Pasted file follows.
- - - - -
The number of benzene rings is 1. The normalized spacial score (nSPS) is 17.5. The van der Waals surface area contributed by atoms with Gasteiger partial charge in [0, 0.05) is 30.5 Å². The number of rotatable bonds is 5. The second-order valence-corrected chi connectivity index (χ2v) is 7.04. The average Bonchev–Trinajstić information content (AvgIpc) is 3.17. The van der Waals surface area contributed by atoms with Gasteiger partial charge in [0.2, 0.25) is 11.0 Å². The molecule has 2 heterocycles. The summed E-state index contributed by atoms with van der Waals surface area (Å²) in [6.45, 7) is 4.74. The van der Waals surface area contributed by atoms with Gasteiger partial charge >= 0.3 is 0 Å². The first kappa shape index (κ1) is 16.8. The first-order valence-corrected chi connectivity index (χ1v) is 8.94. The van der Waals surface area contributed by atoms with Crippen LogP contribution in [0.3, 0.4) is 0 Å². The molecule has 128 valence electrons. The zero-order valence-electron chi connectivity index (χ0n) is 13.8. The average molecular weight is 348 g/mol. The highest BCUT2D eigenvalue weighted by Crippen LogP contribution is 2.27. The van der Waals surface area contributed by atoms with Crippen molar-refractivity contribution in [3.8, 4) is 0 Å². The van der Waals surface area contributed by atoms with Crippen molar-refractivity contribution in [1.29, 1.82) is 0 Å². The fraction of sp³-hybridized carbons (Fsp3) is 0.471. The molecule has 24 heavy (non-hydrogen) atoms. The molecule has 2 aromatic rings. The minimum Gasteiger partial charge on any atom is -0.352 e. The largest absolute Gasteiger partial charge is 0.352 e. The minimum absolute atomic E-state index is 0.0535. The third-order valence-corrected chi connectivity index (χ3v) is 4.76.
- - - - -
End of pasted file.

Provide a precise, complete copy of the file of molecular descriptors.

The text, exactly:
The number of benzene rings is 1. The normalized spacial score (nSPS) is 17.5. The van der Waals surface area contributed by atoms with Gasteiger partial charge in [0, 0.05) is 30.5 Å². The number of rotatable bonds is 5. The second-order valence-corrected chi connectivity index (χ2v) is 7.04. The average Bonchev–Trinajstić information content (AvgIpc) is 3.17. The van der Waals surface area contributed by atoms with Gasteiger partial charge in [0.2, 0.25) is 11.0 Å². The molecule has 2 heterocycles. The summed E-state index contributed by atoms with van der Waals surface area (Å²) in [6.45, 7) is 4.74. The van der Waals surface area contributed by atoms with Gasteiger partial charge >= 0.3 is 0 Å². The first kappa shape index (κ1) is 16.8. The first-order valence-corrected chi connectivity index (χ1v) is 8.94. The van der Waals surface area contributed by atoms with Crippen LogP contribution in [0.3, 0.4) is 0 Å². The molecule has 128 valence electrons. The zero-order valence-electron chi connectivity index (χ0n) is 13.8. The average molecular weight is 348 g/mol. The highest BCUT2D eigenvalue weighted by Crippen LogP contribution is 2.27. The van der Waals surface area contributed by atoms with Crippen molar-refractivity contribution in [3.8, 4) is 0 Å². The van der Waals surface area contributed by atoms with Crippen molar-refractivity contribution in [1.29, 1.82) is 0 Å². The fraction of sp³-hybridized carbons (Fsp3) is 0.471. The molecule has 24 heavy (non-hydrogen) atoms. The molecule has 2 aromatic rings. The minimum Gasteiger partial charge on any atom is -0.352 e. The largest absolute Gasteiger partial charge is 0.352 e. The minimum absolute atomic E-state index is 0.0535. The third-order valence-corrected chi connectivity index (χ3v) is 4.76.